chapter 5 principles of spatial interaction n.
Download
Skip this Video
Loading SlideShow in 5 Seconds..
Chapter 5 Principles of Spatial Interaction PowerPoint Presentation
Download Presentation
Chapter 5 Principles of Spatial Interaction

Loading in 2 Seconds...

play fullscreen
1 / 24

Chapter 5 Principles of Spatial Interaction - PowerPoint PPT Presentation


  • 318 Views
  • Uploaded on

Chapter 5 Principles of Spatial Interaction. Introduction The Interaction Matrix The Bases for Spatial Interaction Transportation Networks Flows on Networks Transport Impacts on Economic Activities. The Interaction Matrix. Direction of flow?. Connectivity Matrix Measures of connectivity

loader
I am the owner, or an agent authorized to act on behalf of the owner, of the copyrighted work described.
capcha
Download Presentation

PowerPoint Slideshow about 'Chapter 5 Principles of Spatial Interaction' - brianne-haughey


An Image/Link below is provided (as is) to download presentation

Download Policy: Content on the Website is provided to you AS IS for your information and personal use and may not be sold / licensed / shared on other websites without getting consent from its author.While downloading, if for some reason you are not able to download a presentation, the publisher may have deleted the file from their server.


- - - - - - - - - - - - - - - - - - - - - - - - - - E N D - - - - - - - - - - - - - - - - - - - - - - - - - -
Presentation Transcript
chapter 5 principles of spatial interaction
Chapter 5 Principles of Spatial Interaction
  • Introduction
  • The Interaction Matrix
  • The Bases for Spatial Interaction
  • Transportation Networks
  • Flows on Networks
  • Transport Impacts on Economic Activities
the interaction matrix
The Interaction Matrix

Direction of flow?

Connectivity Matrix

Measures of connectivity

Ratio: actual/potential links

In this example:

10 links of 20 potential:

Ratio = .5

O

B

O

D

O

A

O

C

O

E

flow matrices
Flow Matrices
  • Example Fig. 5.2 (p. 78)
  • Also our i/o table
  • Why are patterns of flow organized as they are around:
    • Flows originating at particular places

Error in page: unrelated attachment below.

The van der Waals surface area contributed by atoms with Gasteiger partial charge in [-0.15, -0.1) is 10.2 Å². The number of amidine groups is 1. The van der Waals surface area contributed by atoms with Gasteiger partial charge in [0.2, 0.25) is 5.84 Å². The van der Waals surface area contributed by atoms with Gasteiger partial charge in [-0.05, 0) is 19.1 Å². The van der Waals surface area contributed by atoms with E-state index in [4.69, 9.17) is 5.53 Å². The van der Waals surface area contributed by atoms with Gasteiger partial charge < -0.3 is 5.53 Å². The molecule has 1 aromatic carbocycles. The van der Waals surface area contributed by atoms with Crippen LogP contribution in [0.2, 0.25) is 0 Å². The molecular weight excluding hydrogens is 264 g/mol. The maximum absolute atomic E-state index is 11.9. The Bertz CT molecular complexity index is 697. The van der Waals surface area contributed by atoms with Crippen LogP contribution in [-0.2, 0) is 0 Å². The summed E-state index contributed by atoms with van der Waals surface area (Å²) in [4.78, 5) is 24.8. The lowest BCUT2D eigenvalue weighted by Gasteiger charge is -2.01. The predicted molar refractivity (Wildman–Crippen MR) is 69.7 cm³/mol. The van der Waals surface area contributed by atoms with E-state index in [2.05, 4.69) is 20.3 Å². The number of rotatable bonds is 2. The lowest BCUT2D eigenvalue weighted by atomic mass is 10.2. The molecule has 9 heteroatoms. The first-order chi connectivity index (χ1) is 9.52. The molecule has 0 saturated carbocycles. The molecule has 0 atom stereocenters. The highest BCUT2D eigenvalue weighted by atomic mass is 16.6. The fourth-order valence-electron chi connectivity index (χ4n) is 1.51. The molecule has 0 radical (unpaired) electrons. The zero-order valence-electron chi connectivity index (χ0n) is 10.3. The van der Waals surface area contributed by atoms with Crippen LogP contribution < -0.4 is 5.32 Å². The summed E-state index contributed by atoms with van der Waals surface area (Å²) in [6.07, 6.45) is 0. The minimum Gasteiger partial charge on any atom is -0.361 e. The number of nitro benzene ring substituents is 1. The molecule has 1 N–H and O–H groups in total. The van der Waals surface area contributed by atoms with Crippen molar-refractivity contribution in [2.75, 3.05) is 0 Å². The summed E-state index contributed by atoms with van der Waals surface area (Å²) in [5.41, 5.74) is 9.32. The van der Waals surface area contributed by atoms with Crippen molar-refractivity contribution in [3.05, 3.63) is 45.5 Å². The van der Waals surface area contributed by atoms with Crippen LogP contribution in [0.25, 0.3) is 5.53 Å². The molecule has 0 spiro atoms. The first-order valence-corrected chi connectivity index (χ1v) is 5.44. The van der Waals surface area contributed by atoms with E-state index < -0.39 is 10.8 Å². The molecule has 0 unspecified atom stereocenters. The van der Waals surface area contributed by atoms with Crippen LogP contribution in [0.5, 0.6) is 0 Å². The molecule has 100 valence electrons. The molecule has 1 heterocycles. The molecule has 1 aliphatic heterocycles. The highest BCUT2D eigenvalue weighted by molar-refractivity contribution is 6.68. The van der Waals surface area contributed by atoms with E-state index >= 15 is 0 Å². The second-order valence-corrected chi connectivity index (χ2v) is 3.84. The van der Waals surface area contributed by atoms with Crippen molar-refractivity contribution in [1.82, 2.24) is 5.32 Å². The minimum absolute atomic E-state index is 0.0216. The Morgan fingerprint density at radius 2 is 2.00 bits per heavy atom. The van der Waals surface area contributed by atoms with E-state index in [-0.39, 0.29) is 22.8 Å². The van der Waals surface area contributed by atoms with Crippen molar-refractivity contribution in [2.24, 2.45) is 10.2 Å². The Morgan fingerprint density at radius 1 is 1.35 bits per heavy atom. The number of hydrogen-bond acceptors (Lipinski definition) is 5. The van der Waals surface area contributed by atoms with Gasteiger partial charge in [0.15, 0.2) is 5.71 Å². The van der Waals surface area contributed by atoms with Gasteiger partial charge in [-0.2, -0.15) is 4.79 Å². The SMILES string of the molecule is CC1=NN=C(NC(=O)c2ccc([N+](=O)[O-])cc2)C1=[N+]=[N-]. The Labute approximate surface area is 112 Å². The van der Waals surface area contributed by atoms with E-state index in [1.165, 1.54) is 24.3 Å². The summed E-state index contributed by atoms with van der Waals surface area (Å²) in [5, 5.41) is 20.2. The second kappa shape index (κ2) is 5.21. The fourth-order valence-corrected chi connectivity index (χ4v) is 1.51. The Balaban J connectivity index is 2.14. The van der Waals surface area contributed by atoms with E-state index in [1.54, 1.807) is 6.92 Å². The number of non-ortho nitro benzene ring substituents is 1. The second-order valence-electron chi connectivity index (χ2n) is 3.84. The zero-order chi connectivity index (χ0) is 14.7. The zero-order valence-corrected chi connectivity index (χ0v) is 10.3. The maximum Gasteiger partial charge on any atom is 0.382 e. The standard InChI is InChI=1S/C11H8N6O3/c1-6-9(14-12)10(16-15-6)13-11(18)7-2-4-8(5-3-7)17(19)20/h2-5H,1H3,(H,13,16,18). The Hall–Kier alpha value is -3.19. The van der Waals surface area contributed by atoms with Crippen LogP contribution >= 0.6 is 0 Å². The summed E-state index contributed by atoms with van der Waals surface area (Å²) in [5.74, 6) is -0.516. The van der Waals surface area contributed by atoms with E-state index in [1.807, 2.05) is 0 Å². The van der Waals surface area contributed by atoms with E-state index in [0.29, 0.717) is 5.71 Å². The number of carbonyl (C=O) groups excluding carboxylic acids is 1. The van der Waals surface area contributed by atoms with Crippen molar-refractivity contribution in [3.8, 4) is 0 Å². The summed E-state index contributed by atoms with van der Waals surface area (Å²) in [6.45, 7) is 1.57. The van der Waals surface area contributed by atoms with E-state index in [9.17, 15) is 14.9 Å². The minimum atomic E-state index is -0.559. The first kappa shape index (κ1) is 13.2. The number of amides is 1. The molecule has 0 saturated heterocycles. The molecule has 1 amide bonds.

• Flows terminating at particular places
    • The routing structure used to move from origin to destination
the bases of spatial interaction
The Bases of Spatial Interaction
  • Ullman’s three-part framework:
    • Complementarity (place utility; alternative scales in Figure 5.3)
    • Transferability (cost re: distance)
    • Intervening Opportunities (competing sources of supplies)
  • Ullman’s Research on railroad flows,

passenger flows, for data in the 1950’s,

and railroad flows for 1929.

wheeler mitchelson s research on information flows
Wheeler & Mitchelson’s Research on Information Flows
  • P. 82. (1) Information genesis, (2) hierarchy of control, and (3) distance independence
  • Information genesis – determined by center corporate control points, not by a market that demands the information
  • Hierarchy of control – size mediates volume
  • Distance has little impact the volume of information flow
  • Used to explain realignment of U.S. urban hierarchy
city systems and relations with surrounding territory
City Systems and Relations With Surrounding Territory
  • Functional areas versus uniform regions:

the umland concept

  • Figure 5.4 – distance decay in interaction
  • Spreading of commuter fields: Figure 5.6
  • The formalization of this concept by the BEA – The system of BEA Economic Areas

(The dead idea of the Concorde on page 83: Illustrates how forecasts of technology are risky)